Receiving Digital Documents

In September, Transcript Research had the good fortune to co-present with AACRAO to deliver a webinar on Digital Documents and International Admissions which is online if you missed out on in then. Earlier in the month, we had written a little bit about it for the AACRAO Connect, and you check that out here. The excitement around those, and our earlier webinar on an Introduction to Digital Records for the TAICEP At Your Desk series means we have spent the better part of six months thinking intensively about digital documents. So we wrote an epub! You can get the whole document at, but it's a bit ... long (even for us!). So we're going to also send it out in installments that are hopefully a little easier to find the time to read. Scroll down to the end of this email for our first installment on Receiving Digital Documents.

Before we get to that, though, we'd like to let you know about our upcoming webinar on December 1 on programmatic accreditation from select countries. We offered an introductory session on programmatic accreditation a few months ago, and we are following up by focusing on just a handful of countries. Join us if you'd like a brief overview of programmatic accreditation and then focus on accreditation in France, India, the Philippines, and Francophone Africa. Then in March, we're going to finish out this series with another webinar on some really sticky accreditation issues like CAMES, CAAM-HP, business accreditation, and other regional and international accrediting bodies. Register and pay at here.

We'd also like to congratulation our director, Peggy Bell Hendrickson, for being inducted into the TAICEP Hall of Acclaim at the 2020 TAICEP Annual Conference for her two decades of professional contributions to the field of international credentials evaluations.




And now, for the introduction from "Receiving Digital Documents":


In this digital age, how do we know what documents we can accept and from whom?

At Transcript Research, we have long been fans of receiving digital records. This year’s school closures, distance learning, online education, and other upheavals have made it even more critical for us to ensure that we are accepting official academic records from valid sources. Sounds enough enough, right? Well… there are caveats and questions.

  • Who has sent you the document?

  • Using what method?

  • Is this in a response to a request that you made to the institution (replying to your email or using a form you provided to the institution), or is this something requested by the student?

  • Have you confirmed that they are from the appropriate institution?

  • How did you confirm that?

  • Is the person who sent the documents to you authorized to send official academic credentials?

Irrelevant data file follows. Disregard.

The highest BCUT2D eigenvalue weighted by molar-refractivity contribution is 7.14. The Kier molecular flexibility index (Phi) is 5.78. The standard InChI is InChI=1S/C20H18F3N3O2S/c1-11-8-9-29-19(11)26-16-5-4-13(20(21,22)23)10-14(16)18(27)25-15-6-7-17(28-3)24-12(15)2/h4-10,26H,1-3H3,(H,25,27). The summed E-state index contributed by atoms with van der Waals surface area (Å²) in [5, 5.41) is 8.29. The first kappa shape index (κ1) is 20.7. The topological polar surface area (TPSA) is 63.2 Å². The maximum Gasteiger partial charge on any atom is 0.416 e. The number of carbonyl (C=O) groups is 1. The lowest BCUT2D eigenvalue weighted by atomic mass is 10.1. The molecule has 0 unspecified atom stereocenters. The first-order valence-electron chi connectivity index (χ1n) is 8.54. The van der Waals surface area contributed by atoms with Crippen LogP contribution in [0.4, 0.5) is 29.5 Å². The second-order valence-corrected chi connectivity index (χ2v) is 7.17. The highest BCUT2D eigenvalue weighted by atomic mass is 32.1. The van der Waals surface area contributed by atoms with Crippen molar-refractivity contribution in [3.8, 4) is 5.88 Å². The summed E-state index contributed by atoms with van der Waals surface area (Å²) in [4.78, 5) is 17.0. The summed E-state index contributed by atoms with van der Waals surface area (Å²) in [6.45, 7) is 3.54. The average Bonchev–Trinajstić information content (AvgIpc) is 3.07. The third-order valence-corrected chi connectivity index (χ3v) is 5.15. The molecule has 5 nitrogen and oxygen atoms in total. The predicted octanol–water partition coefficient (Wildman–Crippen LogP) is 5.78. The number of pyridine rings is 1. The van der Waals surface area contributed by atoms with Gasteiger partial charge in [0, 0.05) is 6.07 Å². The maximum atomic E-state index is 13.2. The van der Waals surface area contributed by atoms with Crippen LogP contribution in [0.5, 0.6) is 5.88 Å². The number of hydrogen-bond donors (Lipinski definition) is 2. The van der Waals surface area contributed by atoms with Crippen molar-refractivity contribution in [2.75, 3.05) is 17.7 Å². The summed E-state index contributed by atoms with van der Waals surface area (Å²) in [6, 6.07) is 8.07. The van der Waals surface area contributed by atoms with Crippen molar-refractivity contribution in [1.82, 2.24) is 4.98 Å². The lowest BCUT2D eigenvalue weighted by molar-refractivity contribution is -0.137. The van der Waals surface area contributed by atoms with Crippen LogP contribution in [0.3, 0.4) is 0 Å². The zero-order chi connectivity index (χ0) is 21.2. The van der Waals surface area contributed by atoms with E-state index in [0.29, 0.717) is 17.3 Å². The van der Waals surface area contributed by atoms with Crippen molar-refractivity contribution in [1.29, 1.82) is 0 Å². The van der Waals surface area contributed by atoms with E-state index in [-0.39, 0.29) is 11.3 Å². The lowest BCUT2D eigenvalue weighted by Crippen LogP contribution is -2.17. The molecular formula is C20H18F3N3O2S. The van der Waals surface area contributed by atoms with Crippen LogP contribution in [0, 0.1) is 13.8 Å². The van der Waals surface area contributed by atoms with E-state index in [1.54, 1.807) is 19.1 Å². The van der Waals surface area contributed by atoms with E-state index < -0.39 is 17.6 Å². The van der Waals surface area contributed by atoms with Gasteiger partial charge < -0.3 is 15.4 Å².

• Does the institution’s website indicate what department or division of the institution they are from?

  • Does the institution even have a working website?

  • If the documents were sent by email, were they from an email address that is already listed on the institution’s website or government websites, or is it a totally different website?

  • Is the email from a gmail, hotmail, yahoo, or other email provider rather than an email address from an institution-specific domain? Is that common? Should we trust it?

  • If it is an institution-specific domain email address, how do you know this is from an employee and not from a fellow student at the institution?

  • If it is an employee of the institution, have you confirmed that they are authorized to issue or share official academic records?

There are likely more questions than this, but hopefully we will cover the highlights in this document. At our institution, we allow students to provide unofficial copies of their academic records to begin the process, but we require official documents before we are able to finalize and issue our evaluation reports. The definition of official document varies by country and level of study, so we have a pretty detailed list of country requirements on our website. (We also try to send everything for verification, but that is a different story for a different day.) The student needs to make arrangements to send their official documents to us, and we accept digital records as long as we can answer those questions.

To clarify, we do not consider documents sent by the student to be official unless we can verify them. Most of the time, we rely on the official documents to be sent to us. In this article, we are just talking about digital documents so let us limit our focus to that.

Typically, when we are receiving official documents digitally, it starts with an email. This email might be an email telling us we can access a national database, it might be a link from a third-party digital repository, it might be an email from the student telling us where we can download their official digital record directly from the institution’s transcript website, or it might be an email from someone at the institution. Let us discuss each of these scenarios so we can explore some of the other questions and even some of the answers that will help you make good decisions that balance the need to accommodate your students with the need to receive authentic academic credentials.

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